"We also take a look at how we do year-to-year," Falcone said. "How did the seventh graders this year do compared to the seventh graders last year? That's something to look at."
Those results were mixed.
The percentage of students who met goal in mathematics increased over last year in six of the eight grade levels tested. In reading and writing, that percentage increased in four grade levels, but slipped in the other four. Science tests are only administered in fifth, eight and 10th grades; a lower percentage of this years fifth- and 10th-graders met goal than last year, while the percentage of eighth graders who met the mark climbed slightly.
In the 10th grade science CMT, 66.8 percent of Darien student met goal -- the lowest percentage of Darien students to meet goal in any subject at any grade level. Only 45.5 percent of students statewide met goal in the 10th-grade science test.
"The state science test is one that involves a broad knowledge of topics, including earth science, physical science and life science," Falcone said.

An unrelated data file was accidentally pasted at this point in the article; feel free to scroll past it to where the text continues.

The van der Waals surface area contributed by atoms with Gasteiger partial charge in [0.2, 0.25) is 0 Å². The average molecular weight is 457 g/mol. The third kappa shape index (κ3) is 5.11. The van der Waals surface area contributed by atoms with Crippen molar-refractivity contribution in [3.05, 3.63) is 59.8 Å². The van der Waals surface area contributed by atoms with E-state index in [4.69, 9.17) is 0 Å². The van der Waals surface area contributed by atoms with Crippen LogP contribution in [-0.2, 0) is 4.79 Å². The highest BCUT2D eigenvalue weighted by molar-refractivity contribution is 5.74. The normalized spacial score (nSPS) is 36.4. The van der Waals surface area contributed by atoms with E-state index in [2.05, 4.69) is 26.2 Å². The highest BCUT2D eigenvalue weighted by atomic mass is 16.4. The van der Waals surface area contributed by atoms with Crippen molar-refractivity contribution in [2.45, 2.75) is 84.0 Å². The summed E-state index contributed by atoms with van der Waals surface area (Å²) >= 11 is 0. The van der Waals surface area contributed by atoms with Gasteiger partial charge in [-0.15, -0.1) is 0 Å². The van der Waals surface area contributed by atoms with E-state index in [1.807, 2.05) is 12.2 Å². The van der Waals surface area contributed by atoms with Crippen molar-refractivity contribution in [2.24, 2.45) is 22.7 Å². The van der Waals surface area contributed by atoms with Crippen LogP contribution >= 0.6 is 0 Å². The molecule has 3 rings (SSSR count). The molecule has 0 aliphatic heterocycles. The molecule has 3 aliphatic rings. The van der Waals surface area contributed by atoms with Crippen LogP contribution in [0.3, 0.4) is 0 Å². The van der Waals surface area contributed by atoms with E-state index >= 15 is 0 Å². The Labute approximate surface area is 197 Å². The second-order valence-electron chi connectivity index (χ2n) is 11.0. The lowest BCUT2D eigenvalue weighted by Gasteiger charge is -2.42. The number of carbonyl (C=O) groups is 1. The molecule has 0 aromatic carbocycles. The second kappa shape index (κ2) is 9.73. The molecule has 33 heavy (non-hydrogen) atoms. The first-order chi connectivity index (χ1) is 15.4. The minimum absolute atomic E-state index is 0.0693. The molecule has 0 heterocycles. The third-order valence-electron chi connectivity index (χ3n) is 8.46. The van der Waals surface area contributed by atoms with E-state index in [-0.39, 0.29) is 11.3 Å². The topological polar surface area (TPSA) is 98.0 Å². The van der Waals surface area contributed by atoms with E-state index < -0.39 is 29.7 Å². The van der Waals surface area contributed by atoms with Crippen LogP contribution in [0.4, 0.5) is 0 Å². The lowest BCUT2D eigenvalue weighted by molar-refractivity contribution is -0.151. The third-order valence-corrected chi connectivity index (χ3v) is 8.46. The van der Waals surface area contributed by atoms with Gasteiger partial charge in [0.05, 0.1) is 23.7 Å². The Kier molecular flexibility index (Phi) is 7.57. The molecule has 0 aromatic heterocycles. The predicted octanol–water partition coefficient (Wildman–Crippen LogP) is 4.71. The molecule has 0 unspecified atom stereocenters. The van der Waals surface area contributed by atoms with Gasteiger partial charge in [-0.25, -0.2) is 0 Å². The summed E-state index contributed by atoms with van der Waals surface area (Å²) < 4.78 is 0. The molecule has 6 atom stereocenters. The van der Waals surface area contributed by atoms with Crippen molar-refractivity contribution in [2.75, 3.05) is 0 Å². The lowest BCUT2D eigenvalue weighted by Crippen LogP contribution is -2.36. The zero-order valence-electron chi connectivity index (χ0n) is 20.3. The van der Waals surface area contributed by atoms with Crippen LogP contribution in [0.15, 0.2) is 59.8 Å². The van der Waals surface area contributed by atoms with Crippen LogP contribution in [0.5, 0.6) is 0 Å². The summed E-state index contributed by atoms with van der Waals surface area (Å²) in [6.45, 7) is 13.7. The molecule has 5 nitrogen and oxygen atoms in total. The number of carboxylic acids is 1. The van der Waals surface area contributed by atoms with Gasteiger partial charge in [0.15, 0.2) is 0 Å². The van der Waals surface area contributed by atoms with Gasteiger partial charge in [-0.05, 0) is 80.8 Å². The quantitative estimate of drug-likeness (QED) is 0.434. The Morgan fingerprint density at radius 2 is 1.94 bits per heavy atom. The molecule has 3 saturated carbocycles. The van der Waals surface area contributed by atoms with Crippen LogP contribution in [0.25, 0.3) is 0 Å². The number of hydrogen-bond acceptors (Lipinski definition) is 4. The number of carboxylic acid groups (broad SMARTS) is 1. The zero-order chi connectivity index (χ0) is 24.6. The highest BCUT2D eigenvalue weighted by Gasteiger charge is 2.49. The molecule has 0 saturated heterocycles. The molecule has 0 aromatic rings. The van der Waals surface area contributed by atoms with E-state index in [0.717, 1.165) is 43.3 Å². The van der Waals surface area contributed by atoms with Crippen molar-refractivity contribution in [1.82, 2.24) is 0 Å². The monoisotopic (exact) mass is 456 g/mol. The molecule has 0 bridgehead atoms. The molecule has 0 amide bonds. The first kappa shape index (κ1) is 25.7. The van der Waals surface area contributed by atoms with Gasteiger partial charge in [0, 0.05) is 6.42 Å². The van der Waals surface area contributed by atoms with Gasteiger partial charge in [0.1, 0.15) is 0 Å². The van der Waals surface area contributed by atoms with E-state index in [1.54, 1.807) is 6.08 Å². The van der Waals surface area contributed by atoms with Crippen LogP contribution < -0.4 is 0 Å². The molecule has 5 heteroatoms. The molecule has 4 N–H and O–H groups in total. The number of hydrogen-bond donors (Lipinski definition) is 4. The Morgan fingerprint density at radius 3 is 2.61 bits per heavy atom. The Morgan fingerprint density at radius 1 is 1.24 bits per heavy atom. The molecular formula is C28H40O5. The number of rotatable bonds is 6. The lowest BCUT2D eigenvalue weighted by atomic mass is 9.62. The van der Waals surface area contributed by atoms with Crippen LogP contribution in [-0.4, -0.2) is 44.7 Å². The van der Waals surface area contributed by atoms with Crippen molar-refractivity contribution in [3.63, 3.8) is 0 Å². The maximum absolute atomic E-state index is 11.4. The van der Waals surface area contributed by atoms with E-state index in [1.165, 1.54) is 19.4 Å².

"Some schools have a program that I would call more of a survey-style program, where you learn all those kinds of disciplines in a year," he said. In Darien, students focus on one science per year. They begin with biology, before choosing to take either earth science supplemented with some chemistry or chemistry supplemented in earth science, Falcone said.
But science wasn't the only subject the 10th-graders struggled with. A lower percentage of 10th-graders met goal in each of the four subjects when compared to last year's 10th-graders.
In math, 85.4 percent of last year's 10th-graders met goal, compared with 80.4 percent this year; 84.4 percent of last year's 10th-graders met goal in reading, but only 78.5 percent did so this year; the percentage dropped from 90.3 to 89 in writing; and 73.6 to 66.8 percent in science.
Darien wasn't the only school district to feel this slippage, according to Tom Murphy, of the Connecticut Department of Education.
"There were overall slight gains in CAPT statewide, but we also saw some disappointments in math and science," he said.